Sunday, May 23, 2010
In Cheap We Trust, Lauren Weber (and an update)
Jo Hunter Adams
I recently finished this book, which outlines the history of "cheapness" (and consumption) in the USA. The history was great- but not entirely accessible- so I wanted to focus on the concept of "eco-cheapness", which comes up later in the book.
Eco-cheapness is the idea that reusing, recycling and doing without reduces waste and our carbon footprint. For example, using an older car might be more environmentally friendly than buying a new hybrid vehicle. One does NOT have to be wealthy in the U.S. to live [relative to others in North America] sustainably. Weber's comment on Whole Foods is that it has made a certain type of consumption fashionable.
Weber also highlights the tension between two messages Americans (read, westerners) receive: (1) Be frugal and save vs. (2) Be generous, to the point of being willing to take on debt to give. I love the incredible generosity that I've encountered in the U.S., and I'm learning a lot from it. My natural inclination with gift-giving is to identify necessities (according to my standards)-- I really struggle to give an extravagant gift. But generosity is not always about need-- some people feel most loved when they receive gifts. It's a struggle to figure out this tension. But, on a slightly different note, the last couple of weeks I've encountered examples of extraordinary generosity through meals my mother-in-law and friends from church have been bringing over. It's been exactly what Eug and I needed.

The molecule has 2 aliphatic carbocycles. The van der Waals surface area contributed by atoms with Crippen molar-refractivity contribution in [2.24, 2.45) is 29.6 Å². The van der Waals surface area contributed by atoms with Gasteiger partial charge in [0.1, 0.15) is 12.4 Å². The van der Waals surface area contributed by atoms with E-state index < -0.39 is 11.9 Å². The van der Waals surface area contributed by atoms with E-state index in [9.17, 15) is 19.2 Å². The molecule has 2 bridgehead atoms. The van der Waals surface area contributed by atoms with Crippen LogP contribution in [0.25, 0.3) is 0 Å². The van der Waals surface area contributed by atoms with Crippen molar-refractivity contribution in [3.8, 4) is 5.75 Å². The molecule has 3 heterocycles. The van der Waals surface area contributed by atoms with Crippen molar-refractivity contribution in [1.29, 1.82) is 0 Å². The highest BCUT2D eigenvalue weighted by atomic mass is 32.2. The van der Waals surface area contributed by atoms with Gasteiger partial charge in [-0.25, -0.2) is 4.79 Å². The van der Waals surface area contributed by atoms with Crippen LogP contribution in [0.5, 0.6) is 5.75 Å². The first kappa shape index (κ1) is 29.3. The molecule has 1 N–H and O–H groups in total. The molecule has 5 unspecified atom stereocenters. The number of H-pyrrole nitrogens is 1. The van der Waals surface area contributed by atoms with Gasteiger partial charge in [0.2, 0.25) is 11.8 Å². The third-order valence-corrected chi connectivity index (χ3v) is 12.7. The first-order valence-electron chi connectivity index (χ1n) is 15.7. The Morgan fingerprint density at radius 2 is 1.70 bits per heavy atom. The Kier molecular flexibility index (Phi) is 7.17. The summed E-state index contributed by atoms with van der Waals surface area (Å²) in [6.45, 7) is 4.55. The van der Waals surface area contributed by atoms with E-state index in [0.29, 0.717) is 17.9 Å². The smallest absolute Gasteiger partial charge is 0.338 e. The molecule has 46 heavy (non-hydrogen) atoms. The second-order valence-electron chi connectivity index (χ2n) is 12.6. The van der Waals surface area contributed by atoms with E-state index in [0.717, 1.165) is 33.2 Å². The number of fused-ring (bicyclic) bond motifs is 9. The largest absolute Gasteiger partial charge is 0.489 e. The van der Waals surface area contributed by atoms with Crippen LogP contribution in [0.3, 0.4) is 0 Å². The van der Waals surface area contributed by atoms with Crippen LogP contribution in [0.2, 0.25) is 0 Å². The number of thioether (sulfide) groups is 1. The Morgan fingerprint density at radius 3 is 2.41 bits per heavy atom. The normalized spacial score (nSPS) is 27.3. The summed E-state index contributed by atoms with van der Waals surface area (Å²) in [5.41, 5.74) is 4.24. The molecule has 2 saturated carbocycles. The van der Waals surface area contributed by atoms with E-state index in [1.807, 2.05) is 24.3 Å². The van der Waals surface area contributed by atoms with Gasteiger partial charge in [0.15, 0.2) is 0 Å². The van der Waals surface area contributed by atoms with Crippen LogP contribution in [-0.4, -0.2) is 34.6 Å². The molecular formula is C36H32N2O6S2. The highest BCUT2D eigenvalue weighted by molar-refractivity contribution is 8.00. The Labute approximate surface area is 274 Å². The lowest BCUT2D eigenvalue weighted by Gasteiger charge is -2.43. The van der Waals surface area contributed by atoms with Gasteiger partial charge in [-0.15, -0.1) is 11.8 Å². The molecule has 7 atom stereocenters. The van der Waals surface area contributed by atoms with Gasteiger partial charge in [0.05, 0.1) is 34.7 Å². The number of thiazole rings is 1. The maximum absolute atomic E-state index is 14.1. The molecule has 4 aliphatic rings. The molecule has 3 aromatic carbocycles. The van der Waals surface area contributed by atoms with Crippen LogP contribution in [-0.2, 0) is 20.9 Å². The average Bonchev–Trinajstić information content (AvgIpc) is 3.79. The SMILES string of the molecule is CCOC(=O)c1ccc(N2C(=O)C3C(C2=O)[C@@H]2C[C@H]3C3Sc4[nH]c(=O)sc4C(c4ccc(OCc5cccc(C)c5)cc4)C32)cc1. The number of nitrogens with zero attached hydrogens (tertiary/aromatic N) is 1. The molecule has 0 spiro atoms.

Freegans (those who get much of what they need from the waste stream) are a good example of extraordinary frugality and extraordinary generosity. What they find is fair game for anyone, yet they manage with very little actual money. This works particularly well in the U.S., where a huge amount of good stuff goes to landfills every day. Although I'm not close to being a freegan, admiring them from where I am on my journey helps change my consumption-cheapness reference point.
Some concrete things I wanted to re-commit to from this book: (1) The size of our apartment is probably our best example of eco-cheapness, so I'd like to make the best possible use of our space. Often, this means getting rid of unused things quickly, which is in tension with the goal of re-purposing things. For now, I think we just have to live in this tension, and use freecycle as much as possible. The biggest thing I'd like to take care of in our apartment is our stairwell, which is currently filled with junk after Noah's birth. (2) Figuring out ways to give good gifts without going into debt. (3) Using our garden (which we thought belonged to our downstairs neighbors) and (4) remembering that everything is relative-- our place is HUGE in most of the world.
Noah grew a lot (yeah!) already and so we're ready to move on up to g-diapers and BumGenius 3.0. I'm also reading a book on (gentle) infant potty training and am trying it out (despite feeling a little tentative). The idea is that in most of the world, babies are trained to use a toilet (or equivalent) from a very young age. Why not in the West? The methods describe basically figuring out a baby's rhythm, and taking him to the bathroom at those times. The process is not at all punitive and there aren't specific expectations. I thought we could try it out, and the worst thing that can happen is that it doesn't work. Best case scenario-- fewer poopy diapers to wash!
We've been able to venture outside a couple of times, but unfortunately Noah has had to carried around in the car seat because it's so hot. Tonight it's supposed to cool down.
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